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Emission factors explained in 3 minutes

Emission factors are a key element in accurately calculating your company’s GHG emissions. Here’s a quick run through of what you need to know about EFs and how they’re used to define, report and reduce your climate impact.
Emission factors explained in 3 minutess

What are emission factors?

Simply put, emission factors (EFs) are representative values that quantify the climate impact of products and processes. They are therefore key components for carbon accounting in calculating and tracking greenhouse gas (GHG) emissions of an organization’s activities. 

An EF describes the rate at which a given activity releases GHGs into the atmosphere. In practice, it is a factor that is multiplied with activity data (e.g. kWh or liters) to calculate the climate impact of an activity, such as electricity consumption or combustion from a vehicle.

Why are emission factors important?

Emission factors are crucial for companies as they provide a standardized way to calculate and report the amount of GHGs produced from various activities. This enables companies to accurately assess their climate impact, comply with regulations, set reduction targets, and communicate their sustainability efforts to stakeholders, ultimately enhancing their environmental responsibility and corporate reputation.

Carbon dioxide equivalents and global warming potential

Emission factors are commonly described by the unit CO2e (carbon dioxide equivalents), making the data comparable across a range of harmful GHGs, and not only CO2. The unit is generally measured in metric tonnes and includes both the impact and the relative global warming potential (GWP) of all GHGs.

This warming potential of a greenhouse gas is defined by a value index of the Intergovernmental Panel on Climate Change (IPCC), indicating the potency and global warming effect of a gas over a set period of time, most commonly calculated over 100 years (GWP100). Carbon dioxide (CO2) is used as a reference point of 1 GWP, where for instance methane (CH4) has a GWP value of 28, meaning that 1 tonne of methane has the same warming effect as 28 tonnes of CO2.

“Reliable carbon accounting requires a standardized approach that vets all aspects contributing to the final data.”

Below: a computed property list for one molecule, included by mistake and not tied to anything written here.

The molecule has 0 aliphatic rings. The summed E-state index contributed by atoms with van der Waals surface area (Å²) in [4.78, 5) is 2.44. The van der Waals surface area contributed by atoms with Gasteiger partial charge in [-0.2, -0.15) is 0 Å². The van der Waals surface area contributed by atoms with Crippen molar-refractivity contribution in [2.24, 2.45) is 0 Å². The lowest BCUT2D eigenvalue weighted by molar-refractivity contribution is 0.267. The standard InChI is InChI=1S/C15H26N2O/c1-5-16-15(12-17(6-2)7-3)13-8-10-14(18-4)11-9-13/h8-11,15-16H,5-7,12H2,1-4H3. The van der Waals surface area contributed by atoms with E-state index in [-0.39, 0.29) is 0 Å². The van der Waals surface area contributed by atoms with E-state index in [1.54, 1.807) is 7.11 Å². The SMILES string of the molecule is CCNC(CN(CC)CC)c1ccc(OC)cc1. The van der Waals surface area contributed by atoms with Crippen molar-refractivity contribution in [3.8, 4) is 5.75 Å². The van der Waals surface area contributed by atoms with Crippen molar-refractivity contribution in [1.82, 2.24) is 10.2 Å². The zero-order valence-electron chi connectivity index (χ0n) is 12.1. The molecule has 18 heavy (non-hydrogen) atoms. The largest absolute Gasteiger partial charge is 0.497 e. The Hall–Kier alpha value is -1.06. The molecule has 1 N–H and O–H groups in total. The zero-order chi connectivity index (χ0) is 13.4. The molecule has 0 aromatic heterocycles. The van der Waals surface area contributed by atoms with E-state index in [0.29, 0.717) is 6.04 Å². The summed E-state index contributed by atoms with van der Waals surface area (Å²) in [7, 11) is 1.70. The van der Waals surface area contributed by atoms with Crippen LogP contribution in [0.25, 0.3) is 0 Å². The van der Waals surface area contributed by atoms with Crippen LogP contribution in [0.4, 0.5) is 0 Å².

Amélie Huart – Senior Director, Position Green

How are EFs used to calculate emissions?

While EFs are an integral part of calculating the climate impact of a product or process, they must be used in combination with data provided by the reporting company, specifying the energy usage, distance travelled, fuel consumption or other relevant data relating to that activity. Multiplying this activity data by the corresponding emission factor provides an estimate of the amount of CO2e released. For example, if your company used 1,000 gallons of diesel fuel, you multiply this by the diesel emission factor to get total emissions.

If activity data is unavailable, spend-based data and emission factors are used. In this case, you use the financial expenditure on activities (e.g., money spent on transportation) and apply an emission factor that correlates spending with emissions. While this method is a common starting point – especially for Scope 3 calculations where data is generally more difficult to collect – it is significantly less accurate due to price fluctuations, discounts, and other financial factors that do not directly correspond with the actual quantity of emissions produced. This indirect relationship introduces greater uncertainty and potential inaccuracies in the emission estimates.

Where can emission factors be found?

Open-source databases provided by bodies such as the IPCC or governmental agencies like DEFRA or EPA are common sources used to access EFs. There are also licensed datasets of more complex emission factors, such as IEA or Ecoinvent. Databases can be divided by industry or they can provide a broader range covering emission factors for a typical GHG reporting.

These databases also provide methodologies to outline how the emission factor has been calculated and what is included in the factor to determine its usage, i.e. either supporting a supplier-specific, average-data or spend-based method, and what lifecycle activities that are included in the factor. Databases are usually updated annually as the emission factors are subject to continuous change. For example, electricity factors change due to the amount of total production and the electricity mix (share of fossil vs renewables) during the year. 

Quality assurance is a must

Reliable carbon accounting requires a standardized approach that vets all aspects contributing to the final data. Position Green’s team of experts monitors the emission factor sources for annual updates, reviewing the attached methodology for any major changes. The data is then mapped and harmonized to align with Position Green’s defined emission factor library structure. Following quality assurance testing, sensitivity analysis and the documenting of key changes to maintain a clear audit trail, the EFs are then implemented in the customer’s carbon accounting software setup.

Want to see smart carbon accounting in action?

Position Green can help you measure, report and reduce GHG emissions across all scopes and build your climate strategies on rock-solid data.

Contact us, and one of our experts will be in touch to schedule a demo of how our software solution works in practice. No strings attached, of course.

amélie huart

Amélie Huart

Senior Director

Position Green

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